Fender guitar amplifier serial number dating

Jerome Bonaparte Squier, a young English immigrant who arrived in Battle Creek, Michigan, in the latter part of the 19th century, was a farmer and shoemaker who had learned the fine European art of violin making. Victor Squier started making his own hand-wound violin strings, and the business grew so quickly that he and his employees improvised a dramatic production increase by converting a treadle sewing machine into a string winder capable of producing 1,000 uniformly high-quality strings per day.He moved to Boston in 1881, where he built and repaired violins with his son, Victor Carroll Squier. Squier violin strings, banjo strings and guitar strings became well known nationwide and were especially popular among students because of their reasonable price. Squier Company in early 1965, shortly before Fender itself was acquired by CBS in May of the same year.with a front panel that had a rectangular grill cloth with rounded corners and looked much like a television of that era.In 1953 the cabinet designs were changed to the so-called "Wide Panel" design, with a 5 inch wide tweed covered panel above and below a wider swath of grill cloth.

The process that went into figuring all of this stuff out over 6 years and countless owners of vintage Fender amps is hands down an amazing story.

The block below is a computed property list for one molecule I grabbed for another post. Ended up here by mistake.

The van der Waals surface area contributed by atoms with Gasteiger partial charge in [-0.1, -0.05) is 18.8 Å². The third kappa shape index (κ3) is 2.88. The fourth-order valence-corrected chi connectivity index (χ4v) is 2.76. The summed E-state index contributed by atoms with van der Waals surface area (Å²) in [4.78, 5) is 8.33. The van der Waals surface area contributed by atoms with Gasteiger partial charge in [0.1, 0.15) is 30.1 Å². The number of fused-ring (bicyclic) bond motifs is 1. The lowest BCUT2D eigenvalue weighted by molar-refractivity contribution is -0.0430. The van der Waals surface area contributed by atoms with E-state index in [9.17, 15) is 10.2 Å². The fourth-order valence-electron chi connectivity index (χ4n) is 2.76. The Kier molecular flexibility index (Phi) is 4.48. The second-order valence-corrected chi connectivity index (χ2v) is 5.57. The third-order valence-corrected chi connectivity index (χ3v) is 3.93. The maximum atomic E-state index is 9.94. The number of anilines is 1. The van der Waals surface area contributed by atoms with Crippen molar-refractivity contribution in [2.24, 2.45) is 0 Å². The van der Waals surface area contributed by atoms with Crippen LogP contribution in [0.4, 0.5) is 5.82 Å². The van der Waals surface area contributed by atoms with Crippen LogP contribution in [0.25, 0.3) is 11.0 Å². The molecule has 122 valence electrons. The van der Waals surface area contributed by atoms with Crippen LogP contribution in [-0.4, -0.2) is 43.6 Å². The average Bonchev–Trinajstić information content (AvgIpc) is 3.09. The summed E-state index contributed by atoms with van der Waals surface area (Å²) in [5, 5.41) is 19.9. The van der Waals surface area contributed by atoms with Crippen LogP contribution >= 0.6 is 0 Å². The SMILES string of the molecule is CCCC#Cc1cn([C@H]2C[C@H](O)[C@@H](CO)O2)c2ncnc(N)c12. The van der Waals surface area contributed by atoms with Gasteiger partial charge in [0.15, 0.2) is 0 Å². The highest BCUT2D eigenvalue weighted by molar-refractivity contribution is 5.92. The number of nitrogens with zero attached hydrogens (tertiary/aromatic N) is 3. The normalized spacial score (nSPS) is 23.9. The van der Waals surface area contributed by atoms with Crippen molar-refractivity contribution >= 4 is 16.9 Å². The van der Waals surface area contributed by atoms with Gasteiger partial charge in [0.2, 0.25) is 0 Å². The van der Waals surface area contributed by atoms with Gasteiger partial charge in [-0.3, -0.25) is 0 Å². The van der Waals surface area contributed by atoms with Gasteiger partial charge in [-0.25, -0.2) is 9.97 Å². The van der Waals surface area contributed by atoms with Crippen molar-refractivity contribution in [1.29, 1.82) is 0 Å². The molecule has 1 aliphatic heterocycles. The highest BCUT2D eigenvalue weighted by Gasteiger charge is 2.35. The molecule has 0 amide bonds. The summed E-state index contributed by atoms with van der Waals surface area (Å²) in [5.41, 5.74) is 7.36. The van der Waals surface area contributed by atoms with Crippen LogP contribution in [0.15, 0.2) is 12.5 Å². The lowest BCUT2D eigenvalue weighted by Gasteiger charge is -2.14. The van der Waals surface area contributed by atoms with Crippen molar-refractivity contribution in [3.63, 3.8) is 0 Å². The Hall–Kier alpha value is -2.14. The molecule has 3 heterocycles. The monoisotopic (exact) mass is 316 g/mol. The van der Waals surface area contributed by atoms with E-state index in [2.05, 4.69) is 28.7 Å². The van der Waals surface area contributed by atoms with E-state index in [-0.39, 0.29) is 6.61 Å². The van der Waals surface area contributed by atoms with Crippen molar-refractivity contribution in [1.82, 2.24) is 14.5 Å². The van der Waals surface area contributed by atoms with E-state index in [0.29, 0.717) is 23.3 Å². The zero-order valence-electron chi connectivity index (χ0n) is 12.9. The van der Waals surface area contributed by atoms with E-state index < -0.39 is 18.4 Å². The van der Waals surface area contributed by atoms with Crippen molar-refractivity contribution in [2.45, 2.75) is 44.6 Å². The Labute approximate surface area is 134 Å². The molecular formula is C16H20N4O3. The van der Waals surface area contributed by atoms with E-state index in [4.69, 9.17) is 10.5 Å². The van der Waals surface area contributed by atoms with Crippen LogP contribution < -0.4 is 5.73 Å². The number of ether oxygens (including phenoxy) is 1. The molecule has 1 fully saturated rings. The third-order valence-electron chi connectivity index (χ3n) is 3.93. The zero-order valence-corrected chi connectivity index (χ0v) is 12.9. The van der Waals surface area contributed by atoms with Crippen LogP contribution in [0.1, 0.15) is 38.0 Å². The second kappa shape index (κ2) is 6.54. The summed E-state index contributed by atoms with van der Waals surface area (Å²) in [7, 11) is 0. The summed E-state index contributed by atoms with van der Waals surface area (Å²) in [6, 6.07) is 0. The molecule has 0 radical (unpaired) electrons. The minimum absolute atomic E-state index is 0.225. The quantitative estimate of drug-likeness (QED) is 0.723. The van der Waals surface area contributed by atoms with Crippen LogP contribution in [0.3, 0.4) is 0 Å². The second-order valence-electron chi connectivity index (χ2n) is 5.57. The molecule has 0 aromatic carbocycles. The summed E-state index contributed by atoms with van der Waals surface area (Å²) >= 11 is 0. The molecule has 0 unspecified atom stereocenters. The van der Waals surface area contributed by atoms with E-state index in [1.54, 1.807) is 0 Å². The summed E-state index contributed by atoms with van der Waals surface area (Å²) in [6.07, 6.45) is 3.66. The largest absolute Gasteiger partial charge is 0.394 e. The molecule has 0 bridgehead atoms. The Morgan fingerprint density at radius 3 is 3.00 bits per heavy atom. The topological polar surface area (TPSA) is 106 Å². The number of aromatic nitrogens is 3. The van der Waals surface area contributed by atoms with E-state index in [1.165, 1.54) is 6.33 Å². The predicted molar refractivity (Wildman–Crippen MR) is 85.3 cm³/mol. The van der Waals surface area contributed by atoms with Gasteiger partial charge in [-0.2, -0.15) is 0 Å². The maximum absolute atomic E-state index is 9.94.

In 1982, the Squier brand was reactivated by Fender to become its brand for lower priced versions of Fender guitars. S.-trained violin makers and is often referred to as "the American Stradivarius." Victor returned to Battle Creek, where he opened his own shop in 1890. With a limited market for violins in Battle Creek, however, Squier astutely sought relationships with national music schools and famous violinists.

Squier guitars have been manufactured in Japan, Korea, Mexico, India, Indonesia, China, and the United States. As his business grew, Squier moved the company to 429 Lake Ave. Up to 1900, the best violin strings were made in Europe.

Combined with what we saw with dating a tweed Fender Champ by the tube chart and speaker code, I’m feeling pretty good that all of the various dating methods point to early 1959 for my amp.

I wish I could say that I figured all this out on my own.

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